To generate Pin1 Tg mice, Pin1 cDNA with an N-terminal FLAG tag was subcloned into a murine Thy1.2 genomic expression vector pR5 (provided by Li-Huei Tsai, The Picower Institute, Massachusetts Institute of Technology, Boston, Massachusetts, USA) (67), followed by removal of vector sequences of this construct before microinjection. Tg mice were produced by pronuclear injection of pure FVB mouse embryos. Founders were identified by PCR analysis of lysates from tail biopsies and then intercrossed with pure FVB mice to establish lines. Expression of FLAG-Pin1 was confirmed by immunoblotting and immunostaining analyses. To generate Pin1 Tg mice in pure C57BL/6 background, Pin1 Tg mice in FVB background were backcrossed with C57BL/6 mice for 6 generations. Tg tau 3R mice in C57BL/6 background (18) and Tg P301L tau 4R mice in C57BL/6 background (7) (purchased from Taconic) were as described, respectively. Animal care and use for these experiments was approved by the Standing Committee on Animals at Harvard Medical School.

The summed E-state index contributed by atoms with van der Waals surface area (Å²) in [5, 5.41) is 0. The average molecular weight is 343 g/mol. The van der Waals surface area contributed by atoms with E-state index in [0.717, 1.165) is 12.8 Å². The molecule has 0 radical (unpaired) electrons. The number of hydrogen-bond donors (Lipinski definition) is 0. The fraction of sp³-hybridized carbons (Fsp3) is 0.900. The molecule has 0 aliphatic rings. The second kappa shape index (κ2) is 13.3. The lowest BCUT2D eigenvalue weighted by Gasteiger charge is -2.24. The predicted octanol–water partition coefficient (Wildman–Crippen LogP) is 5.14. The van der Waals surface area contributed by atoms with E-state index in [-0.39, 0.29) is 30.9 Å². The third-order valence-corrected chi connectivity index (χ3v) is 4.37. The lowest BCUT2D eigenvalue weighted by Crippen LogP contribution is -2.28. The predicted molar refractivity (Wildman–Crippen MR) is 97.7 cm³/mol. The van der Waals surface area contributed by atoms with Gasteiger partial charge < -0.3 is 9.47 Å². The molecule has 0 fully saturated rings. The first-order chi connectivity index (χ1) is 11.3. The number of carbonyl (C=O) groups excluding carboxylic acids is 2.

To generate P301L tau mice in the presence or absence of Pin1, Pin1+/– mice heterozygous on a mixed 129/SvJ and C57BL/6 background (68) were first crossed with P301L tau mice, which were subsequently crossed with Pin1+/– heterozygous mice to obtain P301L tau Tg in Pin1 WT or KO mice with the expected controls. Since Pin1+/– heterozygous mice are indistinguishable from WT mice (68, 69), Pin1 WT or homozygous KO mice were used. All the Tg mice analyzed carried only a single copy of the respective transgenes, and littermates from the same crosses were used, with the exception of some experiments involving Pin1 KO mice, in which different litters at the same ages were pooled due to difficulties in breeding Pin1 KO mice. Similar phenotypes were observed in at least 3 different mice of the same genotypes in multiple experiments.